National basketballers back in action after four years
Jamaica's senior men's basketball team will participate in the Central American and Caribbean pre-qualifiers for the 2023 FIBA Basketball World Cup, in El Salvador from April 15 to 19. This is the first time the team will compete in four years....
Jamaica's senior men's basketball team will participate in the Central American and Caribbean pre-qualifiers for the 2023 FIBA Basketball World Cup, in El Salvador from April 15 to 19. This is the first time the team will compete in four years.
Though coach Nick Turner says they go into the tournament as underdogs, he expects his team to rise to the occasion and advance to the next stage of the qualifiers.
Jamaica will be up against Costa Rica, Guyana, Nicaragua and hosts El Salvador. They play Costa Rica on the 15th, Guyana the 16th, and Nicaragua the 17th, they rest on the 18th and play the hosts in their final game on the 19th.
The top three teams from the tournament will advance to the second phase in July.
Turner says the team possesses the quality to advance to the next phase. However, he believes their opponents are far more experienced and have been more active over the last four years.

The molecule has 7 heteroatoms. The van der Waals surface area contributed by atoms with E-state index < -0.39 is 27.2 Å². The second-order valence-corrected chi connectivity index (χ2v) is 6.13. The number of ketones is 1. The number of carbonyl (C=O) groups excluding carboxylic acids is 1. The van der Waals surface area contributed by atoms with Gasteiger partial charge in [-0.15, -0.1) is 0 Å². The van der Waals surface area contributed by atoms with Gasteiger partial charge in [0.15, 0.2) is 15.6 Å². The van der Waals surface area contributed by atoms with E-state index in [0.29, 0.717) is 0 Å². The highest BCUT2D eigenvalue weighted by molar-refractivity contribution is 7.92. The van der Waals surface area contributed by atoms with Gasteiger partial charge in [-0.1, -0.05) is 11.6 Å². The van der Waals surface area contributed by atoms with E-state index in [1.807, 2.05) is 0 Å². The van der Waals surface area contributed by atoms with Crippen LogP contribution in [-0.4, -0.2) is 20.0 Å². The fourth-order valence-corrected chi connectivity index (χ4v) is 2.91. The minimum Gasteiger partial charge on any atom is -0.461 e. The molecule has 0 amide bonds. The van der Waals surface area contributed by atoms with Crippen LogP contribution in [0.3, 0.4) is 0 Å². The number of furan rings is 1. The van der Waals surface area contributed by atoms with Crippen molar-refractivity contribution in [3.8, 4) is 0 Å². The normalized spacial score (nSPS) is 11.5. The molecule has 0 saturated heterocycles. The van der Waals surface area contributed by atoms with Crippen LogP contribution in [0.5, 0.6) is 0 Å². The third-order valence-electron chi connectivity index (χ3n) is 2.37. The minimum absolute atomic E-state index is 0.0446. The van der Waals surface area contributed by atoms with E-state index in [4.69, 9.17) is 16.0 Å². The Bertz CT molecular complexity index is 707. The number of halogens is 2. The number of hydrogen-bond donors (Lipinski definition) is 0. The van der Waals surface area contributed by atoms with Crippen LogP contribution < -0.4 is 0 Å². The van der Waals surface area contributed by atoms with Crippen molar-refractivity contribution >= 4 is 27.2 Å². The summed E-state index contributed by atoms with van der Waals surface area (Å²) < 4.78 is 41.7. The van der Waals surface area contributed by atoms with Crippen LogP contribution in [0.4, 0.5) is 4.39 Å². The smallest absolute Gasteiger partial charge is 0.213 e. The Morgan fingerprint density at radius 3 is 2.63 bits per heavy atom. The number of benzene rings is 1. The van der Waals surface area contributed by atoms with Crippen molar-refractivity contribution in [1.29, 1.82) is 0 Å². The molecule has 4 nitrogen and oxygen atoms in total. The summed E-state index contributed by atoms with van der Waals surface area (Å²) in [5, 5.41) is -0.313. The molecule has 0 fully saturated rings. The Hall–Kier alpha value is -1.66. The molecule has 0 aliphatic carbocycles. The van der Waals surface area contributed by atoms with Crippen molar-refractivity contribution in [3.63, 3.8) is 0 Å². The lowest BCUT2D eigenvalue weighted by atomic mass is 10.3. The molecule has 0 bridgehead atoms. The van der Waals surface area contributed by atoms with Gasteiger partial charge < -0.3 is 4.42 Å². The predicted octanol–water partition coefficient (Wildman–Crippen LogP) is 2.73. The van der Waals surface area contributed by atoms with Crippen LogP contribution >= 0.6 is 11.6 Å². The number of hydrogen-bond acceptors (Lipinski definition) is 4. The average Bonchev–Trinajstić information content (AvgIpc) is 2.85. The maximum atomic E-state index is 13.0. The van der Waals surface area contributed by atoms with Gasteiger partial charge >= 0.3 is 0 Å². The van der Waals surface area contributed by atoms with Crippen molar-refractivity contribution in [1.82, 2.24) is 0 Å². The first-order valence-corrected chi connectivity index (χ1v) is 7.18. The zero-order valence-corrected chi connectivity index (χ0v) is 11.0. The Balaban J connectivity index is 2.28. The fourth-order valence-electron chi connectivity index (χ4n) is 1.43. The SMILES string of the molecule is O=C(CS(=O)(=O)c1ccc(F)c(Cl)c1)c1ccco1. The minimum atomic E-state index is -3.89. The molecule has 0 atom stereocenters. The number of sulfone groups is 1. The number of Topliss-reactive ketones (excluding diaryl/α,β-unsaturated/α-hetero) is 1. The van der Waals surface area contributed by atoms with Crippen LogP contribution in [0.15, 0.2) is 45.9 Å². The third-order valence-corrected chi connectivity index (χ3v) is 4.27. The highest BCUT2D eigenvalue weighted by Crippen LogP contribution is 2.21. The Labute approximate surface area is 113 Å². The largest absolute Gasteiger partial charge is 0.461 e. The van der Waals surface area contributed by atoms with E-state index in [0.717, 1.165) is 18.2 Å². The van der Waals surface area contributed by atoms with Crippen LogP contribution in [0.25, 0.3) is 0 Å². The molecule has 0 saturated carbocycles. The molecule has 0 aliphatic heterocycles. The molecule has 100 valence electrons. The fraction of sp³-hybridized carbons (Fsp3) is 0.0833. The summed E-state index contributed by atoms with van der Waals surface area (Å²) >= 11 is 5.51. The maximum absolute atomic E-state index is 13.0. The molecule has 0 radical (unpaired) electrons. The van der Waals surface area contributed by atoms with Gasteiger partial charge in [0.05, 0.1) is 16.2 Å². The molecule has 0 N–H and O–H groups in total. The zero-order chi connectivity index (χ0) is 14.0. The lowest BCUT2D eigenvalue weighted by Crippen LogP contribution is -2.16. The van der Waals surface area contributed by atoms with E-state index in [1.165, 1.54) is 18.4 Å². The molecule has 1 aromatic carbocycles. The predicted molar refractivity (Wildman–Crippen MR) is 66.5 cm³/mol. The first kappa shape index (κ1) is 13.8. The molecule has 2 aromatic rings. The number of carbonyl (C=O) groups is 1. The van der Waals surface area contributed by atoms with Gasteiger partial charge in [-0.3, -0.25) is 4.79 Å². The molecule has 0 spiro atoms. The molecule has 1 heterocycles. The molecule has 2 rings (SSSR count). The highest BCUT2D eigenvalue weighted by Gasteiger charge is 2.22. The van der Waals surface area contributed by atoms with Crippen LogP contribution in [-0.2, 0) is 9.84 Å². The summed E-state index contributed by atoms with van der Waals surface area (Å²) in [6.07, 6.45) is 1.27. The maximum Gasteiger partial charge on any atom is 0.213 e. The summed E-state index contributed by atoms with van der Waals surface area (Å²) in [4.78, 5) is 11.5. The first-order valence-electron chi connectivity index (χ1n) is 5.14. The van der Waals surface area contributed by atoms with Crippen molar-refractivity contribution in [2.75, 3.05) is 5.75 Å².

"When you take into consideration that we have not competed for so long, the fact that you are a late addition to the tournament, and the fact that we haven't had the opportunity to play. I would say we would have to be considered underdogs," he said.
"I don't want to down play our talent level or experience, but when you look at the four other teams, they have been playing and have had a national programme that has been strong for the last five years.
"So just showing up and rolling the balls out and winning is going to be a challenge but we are going to have to rise to that challenge.
"There is no doubt the teams are good, but we believe our talent is good enough to compete. But they will have come together as a team as that remains to be seen."
The Jamaicans are due to arrive in El Salvador on April 13, and with only three scheduled training sessions ahead of the first match, Turner anticipates they will have their work cut out for them.
"The tournament came out of nowhere for us, and the COVID situation really threw things around the world into disarray and we didn't have time to put a proper training camp together," Turner said.
Whether the team advances or not, Turner, who has been in charge of the programme for over a year, says it will be an important step for its ambitions.
Jamaica Basketball Association President Paulton Gordon says the association has already secured the finances required to undertake the tournament.
"We have covered most of our expenses," he said. "We have some overseas partners and the JOA (Jamaica Olympic Association) will assist us,"
The tournament came about on short notice because of a backlog of tournaments because of the COVID-19 pandemic and FIBA Americas' efforts to get them going.